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Tuesday, May 02, 2006

Witchcraft Redux

My stint at Prawfs has come to an end, sadly.  I want to reiterate my gratitude to Dan for the experience, which has been terrific.  I thought I would end where I began, with government regulation of witchcraft in South Africa. 

In my initial post, I defended the new democracy’s first attempt to regulate occult practices.  Parliament recently passed the Traditional Health Practitioner’s Act, which establishes a regulatory agency for the purpose of licensing and regulating traditional healers.  These healers employ occult powers in order to protect clients who feel they have been the victims of witchcraft.  Drawing on democratic theory, I argued that regulating healers in this way is defensible but I warned that the government ought not go further and criminalize witchcraft itself. 

On Friday, I presented a draft of that argument to the New York Junior Faculty Colloquium at Fordham Law School.  The crowd included many friends and (as I learned) more than a few Prawfs readers.  Below are just three of their many insightful comments along with my preliminary reactions. 

Some people wondered whether it makes sense to even consider criminalizing witchcraft, since it is in fact impossible for witches to cause harm by occult means.  Nice point.  A first answer is that most Africans—citizens, members of Parliament, police, etc.—believe that witches can harm others.  But admittedly it doesn’t necessarily follow that we ought to credulously accept that belief as a normative matter.  Others countered that even U.S. law occasionally recognizes beliefs that may appear to be impossible.  In one Mississippi case, for instance, two brothers pled guilty to conspiracy to commit murder by means of voodoo.  (Although such cases are rare, few jurisdictions recognize an “inherent impossibility” defense.)  Tort law, someone else reported, also sometimes permits suits based on spiritual aggression.  And some state health insurance programs apparently cover treatment through prayer healing.  Certainly these examples are controversial.  But my initial sense is that the intent to cause harm (if present in witches) may be sufficient to justify a criminal law against witchcraft, even in the face of serious disagreement about whether witches can cause harm.  Ultimately, of course, I too come out against criminalizing witchcraft—my point here is only that there is something serious to argue about.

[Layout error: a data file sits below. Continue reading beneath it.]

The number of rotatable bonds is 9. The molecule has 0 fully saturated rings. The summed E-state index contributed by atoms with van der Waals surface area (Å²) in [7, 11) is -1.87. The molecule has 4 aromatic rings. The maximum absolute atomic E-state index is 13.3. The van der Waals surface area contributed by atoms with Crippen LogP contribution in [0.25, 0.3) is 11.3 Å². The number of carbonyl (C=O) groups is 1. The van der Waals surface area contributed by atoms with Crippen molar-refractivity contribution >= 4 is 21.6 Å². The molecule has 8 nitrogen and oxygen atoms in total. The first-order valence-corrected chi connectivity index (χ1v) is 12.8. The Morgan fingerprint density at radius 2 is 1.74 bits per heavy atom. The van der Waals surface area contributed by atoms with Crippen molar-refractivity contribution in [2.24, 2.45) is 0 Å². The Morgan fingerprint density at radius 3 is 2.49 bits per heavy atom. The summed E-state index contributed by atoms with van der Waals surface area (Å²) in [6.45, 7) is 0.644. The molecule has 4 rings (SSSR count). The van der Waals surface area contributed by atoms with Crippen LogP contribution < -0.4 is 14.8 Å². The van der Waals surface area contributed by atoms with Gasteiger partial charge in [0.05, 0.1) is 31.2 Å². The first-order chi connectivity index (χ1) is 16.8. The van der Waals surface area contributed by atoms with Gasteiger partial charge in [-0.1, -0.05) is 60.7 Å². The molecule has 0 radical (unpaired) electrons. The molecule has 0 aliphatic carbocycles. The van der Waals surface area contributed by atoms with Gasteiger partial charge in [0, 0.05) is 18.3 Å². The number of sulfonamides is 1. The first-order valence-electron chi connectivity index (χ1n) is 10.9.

A few participants worried that regulating traditional healers will involve the government in favoring or disfavoring particular belief systems in violation of anti-establishment norms.  Favoritism could take several forms, including endorsing certain methods of healing over other techniques.   This is a real concern (even though framers of the South African constitution pointedly declined to include an anti-establishment provision).  My immediate response is that absolute government neutrality, even assuming its attractiveness to another culture, is difficult to achieve in this area.  Certainly many think that previous law denigrated African culture as a whole.  And any conceivable policy approach will violate government neutrality in one way or another.

One of the most interesting comments was only tangentially related to the project.  Recalling that any misfortune can be attributed to witchcraft—including illness, poverty, or even a car accident—one person asked:  What would it take for Africans to come to understand automobile collisions as meaningless accidents?   Americans have come to view accidents as relatively unconnected to human agency, even though we routinely make policy choices that can reduce or redirect their costs.   How might South Africa encourage its citizens to view car accidents and other misfortunes as similarly disconnected from meaningful human action? 

Comments are more than welcome. 

Posted by NTebbe on May 2, 2006 at 12:12 AM in Deliberation and voices | Permalink


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